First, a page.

Yesterday, the European Parliament voted on the report of MEP Markus Pieper (EPP, DE) proposing a revision of the EU Renewable Energy Directive (RED III). The role and place of solid (forest biomass) and liquid bioenergy (biofuel) was at the heart of the stereotyped debate, far from ground realities, leaving the European parliamentarians adopting an untenable position, mainly for the European forestry biomass sector.
Facts first – at present, almost 60% of all renewable energy produced in the EU comes from sustainable biomass, almost exclusively sourced in Europe. For many Europeans, bioenergy is a popular, affordable, and local source of energy. This observation is even more true since the beginning of the invasion of Ukraine and the general rise in energy prices.
It is therefore clear that to achieve the voted goal of 45% of renewable energy by 2030, the EU cannot reach its target without an optimal mobilisation of its first source of renewable energy! However, it is a mixed signal that the European Parliament has decided to send today, especially to the solid biomass branch.
The end of ‘primary biomass’ financial support, the limitation to EU renewable energy targets at the level of 2017-2022 and the phasing down proposed by MEPs is a punch in the face for thousands of forest owners and bioenergy producers. This decision disregards the basics of forest management reality as nearly every harvest and tending operation results in ‘primary biomass’ removal from forests. Disregarding ‘primary woody’ biomass would also imply leaving residues in the forest to decay, releasing the same amount of CO2 as if they would be used for energy without the benefit of replacing fossil fuels- not to mention the increased risk of forest fires.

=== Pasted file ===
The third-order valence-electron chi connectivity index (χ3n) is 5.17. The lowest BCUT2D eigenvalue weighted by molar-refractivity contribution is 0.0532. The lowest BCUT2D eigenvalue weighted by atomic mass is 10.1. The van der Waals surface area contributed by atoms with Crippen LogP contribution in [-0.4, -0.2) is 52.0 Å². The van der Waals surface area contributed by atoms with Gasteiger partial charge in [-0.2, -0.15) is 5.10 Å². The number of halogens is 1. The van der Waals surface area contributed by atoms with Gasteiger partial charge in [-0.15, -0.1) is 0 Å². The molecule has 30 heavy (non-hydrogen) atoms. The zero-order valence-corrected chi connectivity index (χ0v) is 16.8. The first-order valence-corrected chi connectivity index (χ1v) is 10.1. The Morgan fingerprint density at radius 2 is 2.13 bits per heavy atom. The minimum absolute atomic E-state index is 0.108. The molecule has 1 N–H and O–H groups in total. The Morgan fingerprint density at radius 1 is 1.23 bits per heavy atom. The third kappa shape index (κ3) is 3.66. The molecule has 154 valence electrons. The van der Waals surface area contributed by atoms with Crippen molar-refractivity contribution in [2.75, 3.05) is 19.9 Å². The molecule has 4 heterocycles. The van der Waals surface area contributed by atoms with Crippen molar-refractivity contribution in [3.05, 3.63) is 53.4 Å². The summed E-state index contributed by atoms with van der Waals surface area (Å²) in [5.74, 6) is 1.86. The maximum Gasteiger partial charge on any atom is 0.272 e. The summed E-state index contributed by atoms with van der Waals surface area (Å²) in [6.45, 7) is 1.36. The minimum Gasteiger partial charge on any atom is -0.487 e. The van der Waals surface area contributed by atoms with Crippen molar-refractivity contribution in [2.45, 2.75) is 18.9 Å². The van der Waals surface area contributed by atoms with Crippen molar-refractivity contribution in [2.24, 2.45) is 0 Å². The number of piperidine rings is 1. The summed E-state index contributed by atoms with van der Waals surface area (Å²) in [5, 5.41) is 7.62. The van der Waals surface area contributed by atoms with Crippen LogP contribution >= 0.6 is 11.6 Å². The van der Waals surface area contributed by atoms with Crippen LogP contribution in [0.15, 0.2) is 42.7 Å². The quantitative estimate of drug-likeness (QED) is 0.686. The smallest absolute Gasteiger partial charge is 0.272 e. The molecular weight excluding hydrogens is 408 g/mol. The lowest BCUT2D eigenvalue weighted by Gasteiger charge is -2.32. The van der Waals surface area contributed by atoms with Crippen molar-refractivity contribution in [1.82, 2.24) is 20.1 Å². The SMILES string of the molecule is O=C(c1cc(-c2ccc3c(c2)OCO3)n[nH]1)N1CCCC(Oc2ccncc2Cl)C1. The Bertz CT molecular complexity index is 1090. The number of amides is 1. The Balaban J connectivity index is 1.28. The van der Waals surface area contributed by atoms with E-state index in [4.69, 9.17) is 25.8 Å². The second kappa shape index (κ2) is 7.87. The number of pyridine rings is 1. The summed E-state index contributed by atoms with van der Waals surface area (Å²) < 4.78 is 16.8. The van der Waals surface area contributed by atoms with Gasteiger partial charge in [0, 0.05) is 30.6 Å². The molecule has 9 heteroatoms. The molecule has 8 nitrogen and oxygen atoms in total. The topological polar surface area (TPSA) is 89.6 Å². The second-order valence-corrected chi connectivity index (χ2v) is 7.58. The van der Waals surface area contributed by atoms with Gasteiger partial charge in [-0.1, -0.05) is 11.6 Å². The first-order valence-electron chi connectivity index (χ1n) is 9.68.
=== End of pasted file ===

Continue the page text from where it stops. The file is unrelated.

This approach will not only affect bioenergy production and supply, but also the entire biomass value chain. The provisions would also affect end-users who rely on biomass to provide a stable, cost-effective, and sustainable source of heat and power.
On crop-based biofuels, Copa and Cogeca welcome the rejection by MEPs of the most damaging amendments featured in the proposal. The European Parliament has decided to pursue a stable and predictable policy. Indeed, certified sustainable crop-based biofuels are an efficient solution to decarbonise transport. Research and innovation programmes need to continue to offer solutions in sectors when electrification is not feasible. Crop-based biofuels generate food, feed and fuels and jobs in rural areas. The European Commission regularly confirms that EU biofuel production is sustainable.
Copa and Cogeca therefore expects a reaction from the Member States on the issue of solid bioenergy and a confirmation of the position taken by MEPs on liquid biofuel in theupcoming trilogues.
Artigo publicado originalmente em Copa Cogeca.
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